Theo's birth story will always be a memorable one for me. I am in awe of his mama's strength (and his daddy's too - you'll see why). His entrance into the world was a wild one - and not quite what anyone expected...

In his mama's words:

It all started when...

We were planning another child soon, but were surprised when we found out I was pregnant only three months into having my cycle back. My period was a day late (completely normal for me) and I was sure it was nothing and I was crazy, but a nagging in my brain kept telling me that I may as well take the pregnancy test I knew i had under our sink.

It was positive. Obviously positive.

I was in such disbelief that I sent a picture to my sister to confirm before waking up my husband John. We were both excited, but anxious. I had just stopped breastfeeding and we were planning a little break until getting pregnant in the summer. Not being one to be able to keep good news a secret, I told my friends and family over the next couple weeks and we announced at 12 weeks on social media.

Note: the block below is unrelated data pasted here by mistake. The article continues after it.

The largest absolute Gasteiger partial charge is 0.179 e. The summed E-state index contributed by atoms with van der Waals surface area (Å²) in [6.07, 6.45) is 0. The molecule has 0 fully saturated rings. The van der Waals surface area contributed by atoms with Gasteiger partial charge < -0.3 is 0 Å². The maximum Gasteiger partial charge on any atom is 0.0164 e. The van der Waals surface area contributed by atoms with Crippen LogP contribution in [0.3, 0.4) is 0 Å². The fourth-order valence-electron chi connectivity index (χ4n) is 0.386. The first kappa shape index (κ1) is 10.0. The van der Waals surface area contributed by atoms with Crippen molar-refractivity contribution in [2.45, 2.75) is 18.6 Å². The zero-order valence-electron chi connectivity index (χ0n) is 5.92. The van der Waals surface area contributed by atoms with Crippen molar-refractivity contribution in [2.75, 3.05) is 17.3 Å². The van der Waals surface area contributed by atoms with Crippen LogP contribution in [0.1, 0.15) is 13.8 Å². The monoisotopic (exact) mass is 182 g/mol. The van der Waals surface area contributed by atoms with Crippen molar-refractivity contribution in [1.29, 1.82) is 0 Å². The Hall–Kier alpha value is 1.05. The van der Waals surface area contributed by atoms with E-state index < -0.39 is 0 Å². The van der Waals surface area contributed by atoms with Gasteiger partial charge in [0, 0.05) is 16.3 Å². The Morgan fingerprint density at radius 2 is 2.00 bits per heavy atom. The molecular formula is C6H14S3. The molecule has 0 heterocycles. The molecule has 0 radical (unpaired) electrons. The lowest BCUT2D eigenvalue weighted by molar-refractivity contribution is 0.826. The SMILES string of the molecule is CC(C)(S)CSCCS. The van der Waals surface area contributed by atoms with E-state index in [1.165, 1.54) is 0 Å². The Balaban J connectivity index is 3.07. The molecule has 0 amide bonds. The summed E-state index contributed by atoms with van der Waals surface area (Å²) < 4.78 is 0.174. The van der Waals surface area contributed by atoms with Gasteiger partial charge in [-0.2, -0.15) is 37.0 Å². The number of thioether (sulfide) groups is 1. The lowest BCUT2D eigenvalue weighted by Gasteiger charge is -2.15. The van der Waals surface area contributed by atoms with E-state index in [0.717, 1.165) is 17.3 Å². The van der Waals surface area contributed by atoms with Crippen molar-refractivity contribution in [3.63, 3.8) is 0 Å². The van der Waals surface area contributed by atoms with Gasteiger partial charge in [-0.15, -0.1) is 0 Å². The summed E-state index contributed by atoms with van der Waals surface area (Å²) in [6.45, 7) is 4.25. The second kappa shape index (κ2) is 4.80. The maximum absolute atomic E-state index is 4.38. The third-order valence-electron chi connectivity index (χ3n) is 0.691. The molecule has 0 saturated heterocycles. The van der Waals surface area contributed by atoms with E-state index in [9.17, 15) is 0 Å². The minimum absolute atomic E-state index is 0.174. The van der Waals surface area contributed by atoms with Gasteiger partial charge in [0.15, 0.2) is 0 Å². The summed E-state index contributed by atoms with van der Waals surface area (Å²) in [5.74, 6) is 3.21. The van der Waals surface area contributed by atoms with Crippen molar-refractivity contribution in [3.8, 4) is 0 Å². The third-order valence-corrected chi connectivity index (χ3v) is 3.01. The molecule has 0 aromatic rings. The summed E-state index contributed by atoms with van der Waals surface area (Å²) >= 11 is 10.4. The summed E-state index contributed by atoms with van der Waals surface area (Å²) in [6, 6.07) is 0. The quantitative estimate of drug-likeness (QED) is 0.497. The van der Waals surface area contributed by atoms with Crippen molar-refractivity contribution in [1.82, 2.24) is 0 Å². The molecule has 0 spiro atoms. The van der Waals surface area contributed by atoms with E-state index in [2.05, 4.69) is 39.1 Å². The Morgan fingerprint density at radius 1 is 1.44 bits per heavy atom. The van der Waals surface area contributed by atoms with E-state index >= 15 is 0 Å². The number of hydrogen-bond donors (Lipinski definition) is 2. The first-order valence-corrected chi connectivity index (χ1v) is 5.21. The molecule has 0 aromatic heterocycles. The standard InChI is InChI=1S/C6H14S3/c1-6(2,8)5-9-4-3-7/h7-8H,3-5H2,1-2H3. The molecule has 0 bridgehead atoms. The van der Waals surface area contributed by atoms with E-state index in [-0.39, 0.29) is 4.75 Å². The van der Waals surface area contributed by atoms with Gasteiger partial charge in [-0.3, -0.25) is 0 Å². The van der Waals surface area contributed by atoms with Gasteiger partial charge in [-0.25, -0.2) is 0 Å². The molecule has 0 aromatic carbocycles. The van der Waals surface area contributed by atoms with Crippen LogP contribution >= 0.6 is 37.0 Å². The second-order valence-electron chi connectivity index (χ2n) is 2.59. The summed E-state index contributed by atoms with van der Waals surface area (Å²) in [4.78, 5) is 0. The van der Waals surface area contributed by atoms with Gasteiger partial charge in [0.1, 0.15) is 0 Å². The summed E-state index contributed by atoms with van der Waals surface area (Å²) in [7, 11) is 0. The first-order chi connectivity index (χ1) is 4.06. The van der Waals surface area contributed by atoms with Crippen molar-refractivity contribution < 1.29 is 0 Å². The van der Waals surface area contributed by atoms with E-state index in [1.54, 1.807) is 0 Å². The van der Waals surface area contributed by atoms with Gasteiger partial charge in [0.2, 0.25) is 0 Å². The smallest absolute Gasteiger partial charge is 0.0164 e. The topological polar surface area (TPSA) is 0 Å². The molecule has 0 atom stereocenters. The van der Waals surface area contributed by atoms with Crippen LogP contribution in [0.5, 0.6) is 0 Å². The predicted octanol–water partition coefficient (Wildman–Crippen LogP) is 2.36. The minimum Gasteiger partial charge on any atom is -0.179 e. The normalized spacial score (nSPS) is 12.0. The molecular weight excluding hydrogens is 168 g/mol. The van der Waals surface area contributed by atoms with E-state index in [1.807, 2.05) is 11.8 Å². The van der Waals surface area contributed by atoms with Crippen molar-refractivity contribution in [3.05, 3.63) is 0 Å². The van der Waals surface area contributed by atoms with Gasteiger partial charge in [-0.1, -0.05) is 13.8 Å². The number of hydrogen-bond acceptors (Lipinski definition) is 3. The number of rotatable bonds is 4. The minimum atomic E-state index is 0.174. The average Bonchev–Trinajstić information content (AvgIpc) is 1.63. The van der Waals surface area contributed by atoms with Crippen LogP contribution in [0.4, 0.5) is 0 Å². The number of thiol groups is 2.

Planning the arrival...

We knew right away we had goals for this labor. We made a plan for our ideal birth. I knew I wanted to try for an un-medicated birth at the birth center and I knew that I wanted to make it work to have pictures of what was sure to be the best day of our lives.

We did lots of practicing comfort techniques. I spent lots of time at the chiropractor to get the baby in the best possible position. And I had lots of anxiety about being able to have a spontaneous labor.

Labor day

The day I went into labor, I took an afternoon nap, figuring [naps] would soon be harder to do. I woke up uncomfortable and reasonably sure I was having contractions. Not wanting to get my hopes up that I was having a baby at only two days past his due date, I went about my day.

I went to my hair appointment with contractions 8 minutes apart and did some last minute grocery shopping. When I got home, a friend stopped by to drop off a gift. As she was there, I felt a familiar trickle. hint: it was not pee.